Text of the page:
In November 1720, a pair of women named Anne Bonny and Mary Read took the stand in Spanish Town, Jamaica, accused of piracy in the Caribbean. Their surviving victims, Dorothy Thomas and Thomas Spenlow, recounted harrowing attacks in which the women fired their pistols at will, struck people with their cutlasses, swore, cursed, and even fought with their shirts open, revealing their bare breasts.


The fact that the two women were said to fight harder and deadlier than their male pirate crewmates was shocking enough for the jury to convict them almost immediately. But who exactly were these women, and how did they end up being two of the most notorious pirates of the 18th century?

Unfortunately, much of their early existence is a mystery, with virtually no information about their lives before they entered piracy in August 1720. The only account comes from Captain Charles Johnson’s book A General History of the Robberies and Murders of the Most Notorious Pyrates –a collection of pirate biographies published in 1724. However, the book is largely fiction, with very little fact. Anne Bonny and Mary Read’s biographies are no different, and may be the most fictitious of them all.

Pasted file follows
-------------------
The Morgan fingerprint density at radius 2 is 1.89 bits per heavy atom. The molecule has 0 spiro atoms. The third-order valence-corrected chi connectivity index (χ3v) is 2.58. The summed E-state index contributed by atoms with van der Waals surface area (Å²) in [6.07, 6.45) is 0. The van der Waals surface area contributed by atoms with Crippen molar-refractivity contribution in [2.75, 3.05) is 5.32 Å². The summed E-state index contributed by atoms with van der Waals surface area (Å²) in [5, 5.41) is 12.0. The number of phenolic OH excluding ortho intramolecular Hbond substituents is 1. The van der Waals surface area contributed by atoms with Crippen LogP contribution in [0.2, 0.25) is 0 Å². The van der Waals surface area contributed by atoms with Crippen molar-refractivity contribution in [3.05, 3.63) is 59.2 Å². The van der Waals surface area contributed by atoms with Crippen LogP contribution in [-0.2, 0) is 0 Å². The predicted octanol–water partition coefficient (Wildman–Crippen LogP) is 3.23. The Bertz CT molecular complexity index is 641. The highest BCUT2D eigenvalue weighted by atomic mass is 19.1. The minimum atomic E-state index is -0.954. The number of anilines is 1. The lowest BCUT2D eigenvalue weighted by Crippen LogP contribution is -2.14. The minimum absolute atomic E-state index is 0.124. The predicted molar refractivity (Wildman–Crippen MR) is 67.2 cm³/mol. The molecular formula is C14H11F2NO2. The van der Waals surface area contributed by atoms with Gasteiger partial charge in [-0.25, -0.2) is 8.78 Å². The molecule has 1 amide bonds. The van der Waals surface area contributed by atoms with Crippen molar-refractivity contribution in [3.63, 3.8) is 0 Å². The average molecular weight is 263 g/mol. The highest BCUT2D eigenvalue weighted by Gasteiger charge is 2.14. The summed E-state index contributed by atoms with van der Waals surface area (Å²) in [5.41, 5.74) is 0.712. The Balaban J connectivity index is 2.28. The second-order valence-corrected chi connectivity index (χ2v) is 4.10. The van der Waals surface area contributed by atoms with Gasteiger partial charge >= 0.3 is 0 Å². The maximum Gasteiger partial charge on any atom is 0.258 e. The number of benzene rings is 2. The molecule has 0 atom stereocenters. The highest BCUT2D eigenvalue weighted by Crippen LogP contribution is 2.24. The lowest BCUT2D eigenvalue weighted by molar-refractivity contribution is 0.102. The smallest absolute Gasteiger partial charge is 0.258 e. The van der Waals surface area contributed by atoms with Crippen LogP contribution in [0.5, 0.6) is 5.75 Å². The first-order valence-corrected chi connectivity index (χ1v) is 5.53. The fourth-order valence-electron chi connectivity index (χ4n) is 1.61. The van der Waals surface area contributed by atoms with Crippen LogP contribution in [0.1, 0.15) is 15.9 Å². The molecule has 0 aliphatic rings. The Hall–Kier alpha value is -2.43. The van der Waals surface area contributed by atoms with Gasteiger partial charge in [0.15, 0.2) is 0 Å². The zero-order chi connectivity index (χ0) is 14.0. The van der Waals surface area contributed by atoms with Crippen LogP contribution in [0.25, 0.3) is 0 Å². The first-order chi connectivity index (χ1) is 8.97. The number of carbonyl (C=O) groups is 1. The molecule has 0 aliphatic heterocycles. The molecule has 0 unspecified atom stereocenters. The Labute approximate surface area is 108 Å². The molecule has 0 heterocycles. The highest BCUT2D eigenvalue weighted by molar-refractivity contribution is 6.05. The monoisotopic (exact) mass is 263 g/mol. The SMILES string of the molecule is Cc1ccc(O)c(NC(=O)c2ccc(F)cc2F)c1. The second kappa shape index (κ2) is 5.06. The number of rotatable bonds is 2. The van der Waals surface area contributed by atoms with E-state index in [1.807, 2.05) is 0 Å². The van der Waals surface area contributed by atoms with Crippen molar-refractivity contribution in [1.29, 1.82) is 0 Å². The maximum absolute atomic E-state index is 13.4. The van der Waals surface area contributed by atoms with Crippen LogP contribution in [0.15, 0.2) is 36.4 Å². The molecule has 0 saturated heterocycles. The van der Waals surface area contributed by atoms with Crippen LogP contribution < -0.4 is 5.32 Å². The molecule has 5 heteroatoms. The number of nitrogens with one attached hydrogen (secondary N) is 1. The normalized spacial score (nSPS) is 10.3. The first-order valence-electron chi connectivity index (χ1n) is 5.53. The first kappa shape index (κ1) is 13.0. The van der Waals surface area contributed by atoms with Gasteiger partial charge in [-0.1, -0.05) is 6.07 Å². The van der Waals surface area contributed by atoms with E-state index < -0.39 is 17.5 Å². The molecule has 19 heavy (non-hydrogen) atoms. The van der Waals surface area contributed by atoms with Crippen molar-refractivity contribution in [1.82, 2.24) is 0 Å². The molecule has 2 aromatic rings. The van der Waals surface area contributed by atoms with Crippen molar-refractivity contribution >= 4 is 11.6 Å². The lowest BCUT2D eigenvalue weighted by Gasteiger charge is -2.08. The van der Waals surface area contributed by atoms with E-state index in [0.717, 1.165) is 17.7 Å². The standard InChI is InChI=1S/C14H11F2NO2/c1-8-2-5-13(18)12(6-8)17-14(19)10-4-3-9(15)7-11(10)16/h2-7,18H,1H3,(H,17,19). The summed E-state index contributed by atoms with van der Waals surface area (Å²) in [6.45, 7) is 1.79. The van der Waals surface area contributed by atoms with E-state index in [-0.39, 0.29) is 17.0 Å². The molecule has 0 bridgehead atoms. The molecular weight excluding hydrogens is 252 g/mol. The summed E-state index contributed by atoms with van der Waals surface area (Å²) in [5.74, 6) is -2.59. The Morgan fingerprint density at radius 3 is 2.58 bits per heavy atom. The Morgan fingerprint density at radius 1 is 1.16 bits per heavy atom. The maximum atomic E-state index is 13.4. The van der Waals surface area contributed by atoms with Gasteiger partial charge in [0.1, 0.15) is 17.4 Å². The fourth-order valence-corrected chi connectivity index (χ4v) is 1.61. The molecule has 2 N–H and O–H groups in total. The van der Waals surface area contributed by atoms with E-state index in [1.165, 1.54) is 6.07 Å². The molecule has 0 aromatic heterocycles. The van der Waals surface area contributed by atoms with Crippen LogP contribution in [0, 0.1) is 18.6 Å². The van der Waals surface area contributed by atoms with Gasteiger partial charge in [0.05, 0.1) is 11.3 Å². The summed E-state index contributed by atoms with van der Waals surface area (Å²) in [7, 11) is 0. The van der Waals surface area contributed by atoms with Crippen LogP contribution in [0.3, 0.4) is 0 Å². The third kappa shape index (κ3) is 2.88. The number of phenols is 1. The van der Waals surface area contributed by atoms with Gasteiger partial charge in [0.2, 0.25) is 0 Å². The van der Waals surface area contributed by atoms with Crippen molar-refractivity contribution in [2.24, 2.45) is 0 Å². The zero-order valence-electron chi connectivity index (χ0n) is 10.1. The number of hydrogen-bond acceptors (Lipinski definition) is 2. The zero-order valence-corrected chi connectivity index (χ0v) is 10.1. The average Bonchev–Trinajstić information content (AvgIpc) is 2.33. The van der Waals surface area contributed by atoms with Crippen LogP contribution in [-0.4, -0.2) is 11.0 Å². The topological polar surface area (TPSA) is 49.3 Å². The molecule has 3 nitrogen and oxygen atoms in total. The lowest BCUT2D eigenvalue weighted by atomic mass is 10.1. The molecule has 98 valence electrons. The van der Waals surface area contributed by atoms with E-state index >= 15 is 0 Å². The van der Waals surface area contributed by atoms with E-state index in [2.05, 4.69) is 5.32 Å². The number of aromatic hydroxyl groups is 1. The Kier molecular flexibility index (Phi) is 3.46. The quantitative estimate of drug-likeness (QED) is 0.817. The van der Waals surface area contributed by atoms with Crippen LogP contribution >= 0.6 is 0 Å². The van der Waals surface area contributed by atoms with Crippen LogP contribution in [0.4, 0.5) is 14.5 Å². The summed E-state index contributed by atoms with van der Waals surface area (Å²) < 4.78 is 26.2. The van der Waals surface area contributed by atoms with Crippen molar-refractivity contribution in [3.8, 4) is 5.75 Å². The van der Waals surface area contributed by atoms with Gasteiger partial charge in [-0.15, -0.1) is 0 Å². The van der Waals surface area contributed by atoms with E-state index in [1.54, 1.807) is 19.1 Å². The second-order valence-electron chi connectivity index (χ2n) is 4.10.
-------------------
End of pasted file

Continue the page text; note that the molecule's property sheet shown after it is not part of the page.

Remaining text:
Johnson gives their early lives parallel origin stories: they were both illegitimate children raised as boys to avoid social scandal as bastard daughters. Anne then eschewed 18th-century female societal roles by running away with a sailor, James Bonny, to become a pirate. After several years at sea, they landed at Nassau on the island of New Providence in the Bahamas, and separated. Anne subsequently spent much of her time in taverns wooing sailors and pirates until she met Captain John (Jack) Rackham.

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Mary apparently had a similar story in that she joined the British Army in Flanders disguised as a young man. She then seduced and married a fellow soldier, but he died soon after, so she resumed her male identity and re-joined the army in a different regiment. Grief, however, dulled her skills, so she was honourably discharged. It was time for a new beginning. She then joined a merchant ship, which was soon besieged by pirates, and ended up in Nassau after opting to join the pirates’ ranks herself. Here she is said to have met Anne and Jack, and the three of them embarked on their own voyage as part of a larger crew.